1. Sega Saturn (1996)
2. Nintendo DS (2005)
3. Game Boy Advance (2003)
4. X68000 (1990)
5. FM Towns (1990)
6. Sega Master System (1988)
7. NES/Famicom Disk System (1987)
8. PC MS-DOS (1989)
9. Atari ST (1989)
10. Amiga (1989)
Did we miss any official conversions of Bubble Bobble? Please let us know in the comments.
In memory of Fukio Mitsuji (1960-2008), the designer of the great Bubble Bobble.
The Atari Lynx is a handheld console that was developed by Epyx and manufactured by Atari Corporation from 1989 to 1995, and it features a wide variety of colourful and playable games available in cartridge format.
Known as the Megadrive in Japan and Europe, and the Genesis in North America, this was Sega‘s fourth generation home video games console and it was launched in 1988 in Japan (1989 in North America and 1990 in Europe).
The Megadrive/Genesis is a 16-bit console with a built-in slot for cartridges, which is how most games were played on it. It had backwards compatibility with its predecessor, the Sega Master System, and it also had a variety of important add-ons released for it, including the Sega CD and the 32X.
The unit came with two standard, three-button pads, then later (after Street Fighter II came out on the Megadrive) six button pads (like the one picture below) became more widespread.
The Megadrive sold more than 30 millions units worldwide, until it was discontinued by Sega in 1997 (although it was still being sold and supported by Majesco Entertainment until 1999).
Sega‘s console has a huge library of superb games and many are still being re-released to this day. So here’s our tribute to Sega‘s classic machine with a week of nothing but Megadrive games.
Here’s a full list of what was published:
Road Rash 3
Alex Kidd in the Enchanted Castle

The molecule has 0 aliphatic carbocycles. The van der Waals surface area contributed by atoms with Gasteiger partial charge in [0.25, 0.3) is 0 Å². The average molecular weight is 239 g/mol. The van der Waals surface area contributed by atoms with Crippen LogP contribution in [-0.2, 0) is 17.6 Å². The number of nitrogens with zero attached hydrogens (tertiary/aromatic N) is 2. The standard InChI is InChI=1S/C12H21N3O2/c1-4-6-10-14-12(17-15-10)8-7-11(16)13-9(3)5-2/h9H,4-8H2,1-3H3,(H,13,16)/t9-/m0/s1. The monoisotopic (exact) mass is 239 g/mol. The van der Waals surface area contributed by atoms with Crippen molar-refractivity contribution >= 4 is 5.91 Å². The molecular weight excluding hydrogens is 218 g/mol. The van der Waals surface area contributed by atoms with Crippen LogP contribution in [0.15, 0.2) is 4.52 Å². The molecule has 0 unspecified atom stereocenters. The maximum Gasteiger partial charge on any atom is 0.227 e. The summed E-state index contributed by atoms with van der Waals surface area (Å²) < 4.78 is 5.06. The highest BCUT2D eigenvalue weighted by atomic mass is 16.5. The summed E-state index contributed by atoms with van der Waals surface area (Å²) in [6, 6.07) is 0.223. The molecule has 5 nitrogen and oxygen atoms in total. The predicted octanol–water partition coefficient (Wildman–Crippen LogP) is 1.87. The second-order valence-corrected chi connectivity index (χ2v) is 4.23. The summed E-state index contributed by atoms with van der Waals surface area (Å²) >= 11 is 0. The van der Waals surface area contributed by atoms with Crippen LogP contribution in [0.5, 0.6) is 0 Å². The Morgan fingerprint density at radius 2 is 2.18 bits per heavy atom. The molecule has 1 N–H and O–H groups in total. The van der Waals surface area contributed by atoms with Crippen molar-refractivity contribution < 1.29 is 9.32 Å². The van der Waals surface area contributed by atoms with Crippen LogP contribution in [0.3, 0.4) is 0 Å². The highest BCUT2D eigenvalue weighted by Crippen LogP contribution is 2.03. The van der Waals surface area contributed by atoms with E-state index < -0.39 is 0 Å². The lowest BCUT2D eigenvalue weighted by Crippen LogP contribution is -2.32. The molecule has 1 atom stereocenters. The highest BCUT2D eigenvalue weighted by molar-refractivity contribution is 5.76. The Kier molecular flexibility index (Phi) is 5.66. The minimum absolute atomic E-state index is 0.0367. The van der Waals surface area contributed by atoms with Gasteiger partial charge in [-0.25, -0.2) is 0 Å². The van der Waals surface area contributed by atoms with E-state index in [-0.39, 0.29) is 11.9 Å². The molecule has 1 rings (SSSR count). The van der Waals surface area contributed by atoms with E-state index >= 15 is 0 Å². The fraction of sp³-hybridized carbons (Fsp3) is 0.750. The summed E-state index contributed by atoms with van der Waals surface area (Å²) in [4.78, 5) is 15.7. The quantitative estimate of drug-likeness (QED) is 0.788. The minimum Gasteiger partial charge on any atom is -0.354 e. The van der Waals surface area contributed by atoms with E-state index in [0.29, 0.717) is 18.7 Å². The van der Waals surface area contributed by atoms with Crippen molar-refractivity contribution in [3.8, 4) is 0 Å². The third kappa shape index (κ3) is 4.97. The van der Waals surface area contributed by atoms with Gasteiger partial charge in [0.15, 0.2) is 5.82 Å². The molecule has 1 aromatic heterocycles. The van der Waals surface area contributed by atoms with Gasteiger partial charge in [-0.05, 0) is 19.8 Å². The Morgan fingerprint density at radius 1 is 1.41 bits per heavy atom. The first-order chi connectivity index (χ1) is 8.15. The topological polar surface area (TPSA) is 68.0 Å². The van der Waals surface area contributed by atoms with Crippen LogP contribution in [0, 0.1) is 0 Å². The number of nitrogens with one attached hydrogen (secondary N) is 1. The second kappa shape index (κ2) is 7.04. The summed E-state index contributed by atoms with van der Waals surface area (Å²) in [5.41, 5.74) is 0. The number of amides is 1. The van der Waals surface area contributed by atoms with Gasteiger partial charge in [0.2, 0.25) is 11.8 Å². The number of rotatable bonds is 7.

Pier Solar and the Great Architects
Toejam & Earl
Phantasy Star III
The King of Grabs
The video game arcades of the 1970s, ’80s and ’90s were very special places. They were where the majority of innovation was taking place in the video games industry, and over those three decades countless classic video games were released into these dingy, constantly noisy places for friends to crowd around and play. Video game arcades were social places where all kinds of different people hung out.
Arcade games were usually defined by three things. 1. You had to put coins into video games to play them (why they are also called ‘coin-ops’). 2. They usually featured the most cutting edge graphics and sound, or gimmick, to attract players to play them, and 3. They were more often than not incredibly difficult games to master, because everyone involved in their manufacture and distribution wanted you to put as much money into their machines as possible.
The good thing now is: anyone can play these games via emulation and they are quite common. Get a good emulator, like MAME for example, and you can have that arcade experience in your own home, without the need for cabinets. Of course there will always be those who prefer the real thing and have arcade machines in their own home. And those who like a hybrid of both – putting PCs and emulators, or even Raspberry Pi setups inside real arcade cabinets.
Each to their own. My particular preference is MAME on a PC – at least for getting screenshots – but I do have arcade emulators running on a number of different platforms.